I first saw her the Wednesday after the world shut down. She appeared in the upper right-hand window of my Zoom gallery during a virtual PTA meeting. I recognised her, this woman I’d glimpsed each morning, an okay-looking lady staring down middle age and, until recently, winning that contest — or at least, not losing it badly.
She jogged regularly and had often announced her intentions to remain gluten-free. Pre-pandemic, she had looked fine, and for her mid-to-late 40s, fine was good enough.
But each time I saw her on Zoom, she looked worse. Eyeliner-less, her eyes seemed to bulge, and the dark circles beneath them darkened all the more. Clearly, she’d stopped jogging and had taken to eating gluten; her skin was dry, flaky, loosening. Where did those neck wrinkles come from? Had she always had them? Also: jowls? Already?
If you haven’t figured out, that woman was me. I would stare at my own face, unable to concentrate on the stories people shared, convinced I was ageing prematurely, or at least badly. It helped when I discovered Zoom’s “hide self-view” feature, but by then, the damage was done. Staring into Zoom day after day had changed the way I saw myself.
“Like most women, I have been taught that what matters most about us is our looks in a society that rarely focuses on the changing beauty of middle age. How fitting that an app named Zoom magnifies those feelings of insecurity and loss.”
Zoom fatigue is real and well-documented. It’s psychologically and physically draining to be on camera all the time, unwitting reality TV stars, constantly making eye contact. And we’re not meant to witness ourselves at all times.
But what I have experienced goes beyond that: the lowering of a few rungs on the self-esteem ladder, which wasn’t that high to begin with.
There are many horrors taking place in the world right now, more than anyone can list or accommodate or fix, far graver than dealing with my face on Zoom. The pandemic has claimed lives, devastated families, evaporated bank accounts and exacerbated inequality in all forms. It is a privilege to complain about how looking at myself on Zoom has affected me. And yet, though Covid-19 has robbed me of more than my self-esteem, this is a real and insistent part of how I’ve been affected.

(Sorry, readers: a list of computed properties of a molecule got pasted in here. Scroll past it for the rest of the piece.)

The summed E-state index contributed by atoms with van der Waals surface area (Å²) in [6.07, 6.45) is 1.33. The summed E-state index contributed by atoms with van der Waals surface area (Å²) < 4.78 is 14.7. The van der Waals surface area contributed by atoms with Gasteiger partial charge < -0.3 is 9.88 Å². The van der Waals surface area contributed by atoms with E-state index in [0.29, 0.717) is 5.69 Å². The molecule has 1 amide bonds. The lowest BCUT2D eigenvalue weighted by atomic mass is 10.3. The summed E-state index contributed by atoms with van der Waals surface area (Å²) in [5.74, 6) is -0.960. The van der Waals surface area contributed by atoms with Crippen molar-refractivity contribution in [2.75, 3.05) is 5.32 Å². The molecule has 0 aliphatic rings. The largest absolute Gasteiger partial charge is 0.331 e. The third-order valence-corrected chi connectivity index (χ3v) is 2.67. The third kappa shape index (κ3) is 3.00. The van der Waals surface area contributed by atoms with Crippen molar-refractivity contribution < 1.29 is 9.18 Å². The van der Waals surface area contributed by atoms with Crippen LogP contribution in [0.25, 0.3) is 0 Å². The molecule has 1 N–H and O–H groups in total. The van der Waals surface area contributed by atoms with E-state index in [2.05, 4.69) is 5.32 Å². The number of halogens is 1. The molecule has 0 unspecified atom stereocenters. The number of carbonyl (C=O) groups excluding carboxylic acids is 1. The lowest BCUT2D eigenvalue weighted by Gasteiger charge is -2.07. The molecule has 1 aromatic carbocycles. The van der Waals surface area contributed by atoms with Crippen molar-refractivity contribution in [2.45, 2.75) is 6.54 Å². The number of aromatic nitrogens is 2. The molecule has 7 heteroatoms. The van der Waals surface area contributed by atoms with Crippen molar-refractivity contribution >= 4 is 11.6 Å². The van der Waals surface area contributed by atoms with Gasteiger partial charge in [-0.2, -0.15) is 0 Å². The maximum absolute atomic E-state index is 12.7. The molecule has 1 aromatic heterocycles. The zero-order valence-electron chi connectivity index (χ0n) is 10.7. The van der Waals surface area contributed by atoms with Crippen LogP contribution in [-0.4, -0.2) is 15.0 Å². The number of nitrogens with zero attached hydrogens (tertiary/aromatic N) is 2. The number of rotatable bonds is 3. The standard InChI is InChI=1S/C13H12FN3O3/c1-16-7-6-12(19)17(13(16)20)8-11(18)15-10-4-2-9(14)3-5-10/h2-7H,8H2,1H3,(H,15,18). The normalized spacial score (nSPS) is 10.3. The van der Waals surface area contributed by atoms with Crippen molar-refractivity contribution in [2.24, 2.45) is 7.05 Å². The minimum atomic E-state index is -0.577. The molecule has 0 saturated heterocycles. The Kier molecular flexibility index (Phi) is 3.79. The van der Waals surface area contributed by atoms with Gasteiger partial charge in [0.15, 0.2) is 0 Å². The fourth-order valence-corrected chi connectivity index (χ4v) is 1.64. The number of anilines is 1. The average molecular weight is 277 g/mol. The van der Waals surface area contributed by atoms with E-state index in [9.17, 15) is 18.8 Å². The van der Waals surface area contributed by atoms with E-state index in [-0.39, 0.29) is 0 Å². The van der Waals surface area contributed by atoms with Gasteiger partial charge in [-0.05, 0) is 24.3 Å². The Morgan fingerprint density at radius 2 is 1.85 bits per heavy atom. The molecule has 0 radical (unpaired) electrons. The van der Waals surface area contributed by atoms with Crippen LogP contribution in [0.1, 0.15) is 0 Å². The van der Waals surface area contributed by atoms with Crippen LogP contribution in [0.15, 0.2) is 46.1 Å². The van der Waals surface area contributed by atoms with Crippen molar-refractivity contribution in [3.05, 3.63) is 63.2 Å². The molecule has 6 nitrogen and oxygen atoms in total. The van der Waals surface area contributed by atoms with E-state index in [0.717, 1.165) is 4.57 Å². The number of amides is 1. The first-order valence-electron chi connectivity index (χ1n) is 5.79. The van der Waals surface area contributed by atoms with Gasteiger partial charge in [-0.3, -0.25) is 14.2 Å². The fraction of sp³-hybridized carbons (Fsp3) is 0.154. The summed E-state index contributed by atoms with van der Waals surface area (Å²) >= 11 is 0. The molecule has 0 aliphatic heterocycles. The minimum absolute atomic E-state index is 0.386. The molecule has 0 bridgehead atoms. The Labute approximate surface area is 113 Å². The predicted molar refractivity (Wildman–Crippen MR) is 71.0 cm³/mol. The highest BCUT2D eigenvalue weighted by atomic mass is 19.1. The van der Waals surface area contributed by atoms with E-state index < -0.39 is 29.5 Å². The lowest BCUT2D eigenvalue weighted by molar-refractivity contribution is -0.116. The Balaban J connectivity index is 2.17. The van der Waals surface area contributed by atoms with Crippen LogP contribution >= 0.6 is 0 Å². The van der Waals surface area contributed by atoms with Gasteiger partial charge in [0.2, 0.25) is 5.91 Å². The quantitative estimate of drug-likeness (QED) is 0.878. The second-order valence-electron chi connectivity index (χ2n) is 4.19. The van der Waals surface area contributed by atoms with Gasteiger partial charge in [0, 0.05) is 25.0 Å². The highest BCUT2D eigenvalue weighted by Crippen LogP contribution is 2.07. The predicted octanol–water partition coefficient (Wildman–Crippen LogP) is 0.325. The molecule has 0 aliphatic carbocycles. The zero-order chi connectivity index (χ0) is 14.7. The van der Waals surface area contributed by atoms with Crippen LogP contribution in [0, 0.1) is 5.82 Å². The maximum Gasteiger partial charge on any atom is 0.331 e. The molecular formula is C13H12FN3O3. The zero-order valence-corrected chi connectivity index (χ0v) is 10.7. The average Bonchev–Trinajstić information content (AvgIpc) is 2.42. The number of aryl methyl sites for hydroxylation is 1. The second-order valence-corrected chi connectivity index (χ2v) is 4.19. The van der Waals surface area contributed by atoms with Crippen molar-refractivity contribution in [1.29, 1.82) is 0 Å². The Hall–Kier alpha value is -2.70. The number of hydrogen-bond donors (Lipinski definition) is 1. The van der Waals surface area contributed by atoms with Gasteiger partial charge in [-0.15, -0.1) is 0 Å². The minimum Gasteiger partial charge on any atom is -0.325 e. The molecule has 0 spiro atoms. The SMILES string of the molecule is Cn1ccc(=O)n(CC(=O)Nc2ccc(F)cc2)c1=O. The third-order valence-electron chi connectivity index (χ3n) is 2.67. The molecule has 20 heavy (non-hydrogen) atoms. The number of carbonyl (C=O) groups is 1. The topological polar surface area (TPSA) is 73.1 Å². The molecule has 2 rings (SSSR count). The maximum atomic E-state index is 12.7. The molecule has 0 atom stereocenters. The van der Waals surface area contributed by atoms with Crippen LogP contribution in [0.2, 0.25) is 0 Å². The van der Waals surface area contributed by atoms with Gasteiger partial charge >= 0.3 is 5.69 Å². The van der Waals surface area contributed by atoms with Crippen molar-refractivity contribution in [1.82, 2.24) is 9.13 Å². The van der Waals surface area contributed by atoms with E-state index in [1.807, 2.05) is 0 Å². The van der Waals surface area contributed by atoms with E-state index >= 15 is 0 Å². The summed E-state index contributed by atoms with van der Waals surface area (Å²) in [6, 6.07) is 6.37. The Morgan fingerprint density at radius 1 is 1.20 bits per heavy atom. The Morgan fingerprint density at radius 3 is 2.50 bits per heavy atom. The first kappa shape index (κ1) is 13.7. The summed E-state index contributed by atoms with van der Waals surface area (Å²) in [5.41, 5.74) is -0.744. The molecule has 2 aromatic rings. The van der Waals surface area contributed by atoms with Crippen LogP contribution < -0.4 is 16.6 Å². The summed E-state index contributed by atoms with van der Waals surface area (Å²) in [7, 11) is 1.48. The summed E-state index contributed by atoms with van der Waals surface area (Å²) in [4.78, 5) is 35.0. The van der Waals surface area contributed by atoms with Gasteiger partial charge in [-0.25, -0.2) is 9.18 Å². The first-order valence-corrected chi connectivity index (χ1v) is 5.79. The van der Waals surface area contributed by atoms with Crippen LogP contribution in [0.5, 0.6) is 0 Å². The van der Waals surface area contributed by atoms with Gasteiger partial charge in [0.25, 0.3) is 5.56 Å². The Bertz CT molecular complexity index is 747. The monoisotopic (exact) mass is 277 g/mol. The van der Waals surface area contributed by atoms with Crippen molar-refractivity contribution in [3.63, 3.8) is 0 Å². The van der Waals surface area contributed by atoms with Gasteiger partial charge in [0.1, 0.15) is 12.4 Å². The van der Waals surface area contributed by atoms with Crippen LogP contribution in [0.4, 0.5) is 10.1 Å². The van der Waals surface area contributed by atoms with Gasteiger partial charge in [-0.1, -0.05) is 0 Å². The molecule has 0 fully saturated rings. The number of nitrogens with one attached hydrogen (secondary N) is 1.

After all, like most women, I have been taught that what matters most about us is our looks in a society that rarely focuses on the changing beauty of middle age. How fitting that an app named Zoom magnifies those feelings of insecurity and loss.
I polled people who are similarly struggling.
“Do you have a moment to discuss my chins?” my friend Deborah asked.
My friend Bliss said she thinks about the title of Nora Ephron’s memoir, I Feel Bad About My Neck, at least once each workday.
“I space out on Zoom calls, picturing various jowl minimising gadgets I could invent,” said Catherine.
Melissa added, “I sometimes put a Post-It note over my face. It helps.”
Vanessa, who is Black, spoke of the additional challenge of finding lighting that will properly capture her features since, like so much face-related technology, the app is geared toward lighter skin; there’s a kind of Zoom racism causing her additional distress.